Storytelling in the Digital Age
One Section Available to Choose From:
|Course Dates||Weeks||Meeting Times||Status||Instructor(s)||CRN|
|July 09, 2014 - August 05, 2014||4||Online||Open||John Mulligan||10616|
In 2008, Nicholas Carr asked everyone on the internet, “Is Google making us stupid?” The answer seems to be yes, and no. The immediate availability of boundless stores of information gives us all a crutch to lean on when we need quick answers; if you have a smartphone in your pocket, you are a walking encyclopedia. But only so much information will fit on a smartphone screen, and our collective attention spans have shrunken to the point where I’m lucky if you’re still reading this ;) 96% of all clicks on Google search results go to the first 10 listings.
This course will give you an opportunity to both understand and participate in new forms of storytelling that are emerging in our digital media world. We will re-learn the art of creative self-expression in ways that both respect tried-and-true dimensions of narratology, and respond to our new, fast-paced ways of interacting with content online. We will learn from and dissect the films, stories, and interactive sites created by today’s leading digital media producers, and we will put these lessons to use as you create engaging, self-expressive narratives of your own. Learn craft, process, and how to use digital media to tell the stories that matter most to you.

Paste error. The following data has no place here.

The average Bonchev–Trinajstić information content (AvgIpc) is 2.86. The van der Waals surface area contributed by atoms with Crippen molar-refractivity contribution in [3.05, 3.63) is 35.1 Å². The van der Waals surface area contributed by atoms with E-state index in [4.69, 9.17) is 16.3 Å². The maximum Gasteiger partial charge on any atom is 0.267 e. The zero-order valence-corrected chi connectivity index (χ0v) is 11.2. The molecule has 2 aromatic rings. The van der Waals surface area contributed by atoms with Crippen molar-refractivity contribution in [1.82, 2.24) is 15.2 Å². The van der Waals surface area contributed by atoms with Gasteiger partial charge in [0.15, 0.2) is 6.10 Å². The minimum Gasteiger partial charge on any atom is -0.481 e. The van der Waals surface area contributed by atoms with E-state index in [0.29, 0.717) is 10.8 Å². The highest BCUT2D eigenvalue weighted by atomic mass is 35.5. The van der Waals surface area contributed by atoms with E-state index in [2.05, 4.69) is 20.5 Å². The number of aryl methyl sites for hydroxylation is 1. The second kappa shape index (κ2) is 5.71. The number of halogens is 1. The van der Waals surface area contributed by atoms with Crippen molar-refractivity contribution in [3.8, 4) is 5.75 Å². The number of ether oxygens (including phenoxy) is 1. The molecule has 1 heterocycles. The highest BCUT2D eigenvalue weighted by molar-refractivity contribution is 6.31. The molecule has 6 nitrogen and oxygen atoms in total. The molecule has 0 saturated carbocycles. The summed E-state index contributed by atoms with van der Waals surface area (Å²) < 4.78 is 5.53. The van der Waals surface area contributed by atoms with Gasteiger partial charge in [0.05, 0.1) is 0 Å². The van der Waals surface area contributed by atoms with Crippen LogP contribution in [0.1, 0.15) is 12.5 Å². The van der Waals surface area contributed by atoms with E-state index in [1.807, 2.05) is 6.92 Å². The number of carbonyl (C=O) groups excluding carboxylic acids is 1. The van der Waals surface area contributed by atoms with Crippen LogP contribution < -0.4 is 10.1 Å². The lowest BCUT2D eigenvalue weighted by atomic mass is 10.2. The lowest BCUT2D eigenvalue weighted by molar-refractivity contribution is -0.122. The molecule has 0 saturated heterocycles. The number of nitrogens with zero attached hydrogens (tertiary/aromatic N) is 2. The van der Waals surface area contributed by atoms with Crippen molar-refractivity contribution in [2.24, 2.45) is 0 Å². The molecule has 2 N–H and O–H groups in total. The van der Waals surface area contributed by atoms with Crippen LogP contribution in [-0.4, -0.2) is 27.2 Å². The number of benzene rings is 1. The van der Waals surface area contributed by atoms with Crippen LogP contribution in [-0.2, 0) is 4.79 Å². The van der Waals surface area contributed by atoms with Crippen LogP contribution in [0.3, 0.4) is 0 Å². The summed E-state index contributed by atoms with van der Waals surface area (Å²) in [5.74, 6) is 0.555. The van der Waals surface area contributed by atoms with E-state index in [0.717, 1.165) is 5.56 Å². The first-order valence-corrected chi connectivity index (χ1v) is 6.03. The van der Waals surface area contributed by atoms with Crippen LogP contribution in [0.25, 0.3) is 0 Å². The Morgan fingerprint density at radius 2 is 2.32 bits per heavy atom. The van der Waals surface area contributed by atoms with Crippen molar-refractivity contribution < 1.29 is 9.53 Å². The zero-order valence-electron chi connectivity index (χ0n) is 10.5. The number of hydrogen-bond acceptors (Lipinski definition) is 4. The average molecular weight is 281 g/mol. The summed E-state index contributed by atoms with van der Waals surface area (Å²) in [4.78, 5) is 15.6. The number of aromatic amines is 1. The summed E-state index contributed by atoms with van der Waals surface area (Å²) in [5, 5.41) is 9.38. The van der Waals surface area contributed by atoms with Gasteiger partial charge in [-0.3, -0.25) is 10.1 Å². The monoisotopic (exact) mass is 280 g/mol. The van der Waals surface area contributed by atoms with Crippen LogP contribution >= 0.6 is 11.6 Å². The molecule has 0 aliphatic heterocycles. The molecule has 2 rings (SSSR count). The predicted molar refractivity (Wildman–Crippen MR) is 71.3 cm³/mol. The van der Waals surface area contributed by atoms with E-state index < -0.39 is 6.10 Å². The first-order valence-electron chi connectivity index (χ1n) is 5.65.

Students will focus first on the written text for each project, and will be guided through a series of drafts, receiving peer and instructor feedback each step of the way. As you integrate sound and image into each project, you will explore both the technical logistics and the intellectual/aesthetic considerations inherent to producing coherent work in this medium. Students will read and view a wide range of exemplary and instructional texts, learning to read and view closely and critically.
This course provides a good introduction to the arts of storytelling and critical reading. The skills learned will give students an advantage in any introductory-level humanities college course, from English to Media Studies. In addition, the final projects produced by students can be a useful addition to any college admissions portfolio, as examples of creative ability. The course website will serve as a showcase for all final projects.
You will need the following to participate in this online course:
• Computer with internet access and browser
• Headphones or speakers
• Adobe Flash Player
You might also be interested in: Digital Video Production (on campus course)